Helping others through volunteer service has hit a critical mass in the United States. While that's all to the good, can such private efforts also solve big social problems, such as the high rate of high school dropouts?
That was President George H.W. Bush's hope 20 years ago, when his "thousand points of light" initiative called Americans to greater community service. Mr. Bush's successors all have echoed the call, including Barack Obama, the community organizer-turned-commander in chief. The two presidents met Friday at Texas A&M University to celebrate Bush's volunteerism initiative.
Service is a continuous thread in the fabric of American society. It stretches back to Benjamin Franklin's first volunteer fire department and weaves through time to today's volunteermatch.org, universalgiving.org, and serve.gov – examples of Internet sites that allow people to search for opportunities by subject and location.
Volunteerism has surged in the last two decades, increasing by more than 60 percent to nearly 62 million volunteers last year. In that time, high schools have embraced community service as a necessary part of student life, and so have many colleges. Corporations routinely donate employees' skills and time. Two groups that serve much more than in 1989: youths and older Americans.
This month, TV is getting in on the act by writing volunteerism into program scripts and public-service announcements. More than 90 shows on network and cable TV are joining the "I Participate" campaign to inspire viewers to repeat the good works they see on their flat-screen TVs.
President Obama hopes to make community service a cornerstone of his presidency. His "United We Serve" call in June encouraged Americans to engage in their communities in a sustained, meaningful way. Under the bipartisan Edward M. Kennedy Serve America Act of 2009, Obama seeks to triple the size of AmeriCorps, whose members receive a small stipend for activities such as mentoring, cleaning up parks, and responding to emergencies. But Congress, which authorized the act, is balking at fully funding it.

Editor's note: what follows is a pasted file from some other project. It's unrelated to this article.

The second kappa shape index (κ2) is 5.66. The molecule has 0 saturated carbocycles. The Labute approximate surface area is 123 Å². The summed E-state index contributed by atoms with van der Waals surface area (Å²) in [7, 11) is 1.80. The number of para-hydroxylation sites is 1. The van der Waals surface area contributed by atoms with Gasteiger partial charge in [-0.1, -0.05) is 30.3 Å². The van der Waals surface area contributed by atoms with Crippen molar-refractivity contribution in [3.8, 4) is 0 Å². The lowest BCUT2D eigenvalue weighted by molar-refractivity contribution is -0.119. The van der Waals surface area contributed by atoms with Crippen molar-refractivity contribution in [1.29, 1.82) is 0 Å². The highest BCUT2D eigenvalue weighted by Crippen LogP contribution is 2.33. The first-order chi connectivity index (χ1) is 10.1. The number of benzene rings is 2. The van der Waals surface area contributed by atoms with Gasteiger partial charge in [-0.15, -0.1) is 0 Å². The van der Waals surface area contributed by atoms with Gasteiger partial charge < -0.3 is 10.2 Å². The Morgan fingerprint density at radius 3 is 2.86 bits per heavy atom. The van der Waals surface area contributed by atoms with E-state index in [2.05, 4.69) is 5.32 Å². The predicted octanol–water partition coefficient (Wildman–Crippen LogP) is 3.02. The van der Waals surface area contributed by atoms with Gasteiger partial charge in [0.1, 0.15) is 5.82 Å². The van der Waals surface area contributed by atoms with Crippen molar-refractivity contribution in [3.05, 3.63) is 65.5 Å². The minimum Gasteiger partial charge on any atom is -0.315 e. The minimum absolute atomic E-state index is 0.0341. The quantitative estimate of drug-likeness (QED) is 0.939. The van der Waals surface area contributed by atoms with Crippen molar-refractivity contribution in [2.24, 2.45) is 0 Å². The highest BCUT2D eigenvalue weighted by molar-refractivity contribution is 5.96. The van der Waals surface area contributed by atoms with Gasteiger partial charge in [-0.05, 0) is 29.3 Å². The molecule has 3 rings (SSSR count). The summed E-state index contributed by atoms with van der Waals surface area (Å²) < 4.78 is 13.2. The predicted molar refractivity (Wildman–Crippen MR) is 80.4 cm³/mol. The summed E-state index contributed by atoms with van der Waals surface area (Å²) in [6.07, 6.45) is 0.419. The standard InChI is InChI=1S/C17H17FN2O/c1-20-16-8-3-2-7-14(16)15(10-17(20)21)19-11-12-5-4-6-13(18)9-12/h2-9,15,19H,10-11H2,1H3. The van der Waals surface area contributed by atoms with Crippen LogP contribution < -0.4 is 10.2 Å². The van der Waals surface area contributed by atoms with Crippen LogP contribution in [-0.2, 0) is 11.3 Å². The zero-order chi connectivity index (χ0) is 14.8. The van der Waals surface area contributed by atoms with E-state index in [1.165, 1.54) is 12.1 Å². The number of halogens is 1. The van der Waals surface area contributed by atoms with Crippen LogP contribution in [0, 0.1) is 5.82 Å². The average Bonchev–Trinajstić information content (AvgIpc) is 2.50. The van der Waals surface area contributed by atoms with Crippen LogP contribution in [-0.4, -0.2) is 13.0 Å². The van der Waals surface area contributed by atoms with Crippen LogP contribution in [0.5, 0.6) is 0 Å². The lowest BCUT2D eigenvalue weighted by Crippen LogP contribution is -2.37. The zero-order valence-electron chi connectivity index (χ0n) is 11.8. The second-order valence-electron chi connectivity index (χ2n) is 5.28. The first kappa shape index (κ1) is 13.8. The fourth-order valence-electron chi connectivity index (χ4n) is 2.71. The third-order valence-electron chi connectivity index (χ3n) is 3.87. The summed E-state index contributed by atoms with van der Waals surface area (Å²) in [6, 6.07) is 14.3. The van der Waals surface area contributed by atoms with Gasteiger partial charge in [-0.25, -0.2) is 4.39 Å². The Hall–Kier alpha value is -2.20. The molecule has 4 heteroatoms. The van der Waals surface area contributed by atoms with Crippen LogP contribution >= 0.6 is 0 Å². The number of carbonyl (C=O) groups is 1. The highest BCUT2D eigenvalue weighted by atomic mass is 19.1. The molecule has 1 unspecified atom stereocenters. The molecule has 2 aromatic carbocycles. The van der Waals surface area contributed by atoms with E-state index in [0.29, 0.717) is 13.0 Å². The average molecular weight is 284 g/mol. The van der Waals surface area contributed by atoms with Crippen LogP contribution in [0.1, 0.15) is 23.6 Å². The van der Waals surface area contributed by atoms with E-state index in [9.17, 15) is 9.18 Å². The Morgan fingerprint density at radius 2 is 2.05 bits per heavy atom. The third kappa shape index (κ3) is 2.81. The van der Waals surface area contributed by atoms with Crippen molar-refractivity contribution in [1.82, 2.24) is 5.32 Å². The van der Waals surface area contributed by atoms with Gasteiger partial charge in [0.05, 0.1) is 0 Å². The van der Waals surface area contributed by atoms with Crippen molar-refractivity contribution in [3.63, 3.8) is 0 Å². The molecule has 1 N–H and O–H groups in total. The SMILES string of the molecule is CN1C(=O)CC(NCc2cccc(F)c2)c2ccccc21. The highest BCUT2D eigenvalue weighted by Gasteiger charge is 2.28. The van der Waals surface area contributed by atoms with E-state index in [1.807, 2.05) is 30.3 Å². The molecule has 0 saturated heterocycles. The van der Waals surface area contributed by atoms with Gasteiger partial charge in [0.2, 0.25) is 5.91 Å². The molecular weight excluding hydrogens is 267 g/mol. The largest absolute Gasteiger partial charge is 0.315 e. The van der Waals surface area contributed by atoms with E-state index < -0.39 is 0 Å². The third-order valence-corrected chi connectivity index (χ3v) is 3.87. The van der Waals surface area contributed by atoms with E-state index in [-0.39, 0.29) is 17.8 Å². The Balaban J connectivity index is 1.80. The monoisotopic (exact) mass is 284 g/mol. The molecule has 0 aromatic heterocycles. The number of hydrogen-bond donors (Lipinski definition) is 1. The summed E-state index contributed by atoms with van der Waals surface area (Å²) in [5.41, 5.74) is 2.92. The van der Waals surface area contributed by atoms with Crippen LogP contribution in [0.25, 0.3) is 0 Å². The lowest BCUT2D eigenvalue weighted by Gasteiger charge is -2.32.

The greater challenge, however, is figuring out how to gather millions of "light points" into a few powerful beams that can illuminate and then alleviate some of America's most pressing problems.
Who decides what the high-priority needs are? Will steering volunteers toward a few key needs leave other important ones unmet? Will volunteers accept being steered at all?
People serve according to their passions and higher callings. They make their own decisions about how and when to donate time. That's a grass-roots, organic process that, if run over by government or well-meaning private organizations, could flatten the desire of individuals to serve.
Some core needs are obvious. For instance, the Points of Light Institute, the nation's largest volunteer and civic engagement organization, is focusing on education, the environment, and the economy. Millions of people have been displaced by the recession and need material support – and also help in learning new job skills.
One successful example is using volunteerism to combat the nation's 9 percent dropout rate (youths ages 16 to 24 not in school and with no high school degree). This means not merely tutoring or otherwise supporting at-risk young people, but turning them into volunteers so that they build self-esteem and discover firsthand the value of education.
Yet retaining volunteers is also a challenge. Last year, about a third of them dropped out. Service groups need to figure out how to turn the one-time stint at the holiday soup-kitchen into a lifetime of giving – and how to organize a volunteer experience so that first-timers don't sour on it. Internet training of service leaders could help.
The surge in volunteering comes at the right time for America, and it's encouraging that Obama sees community service as a national priority. The challenge for today is focusing and keeping this free talent without squelching it.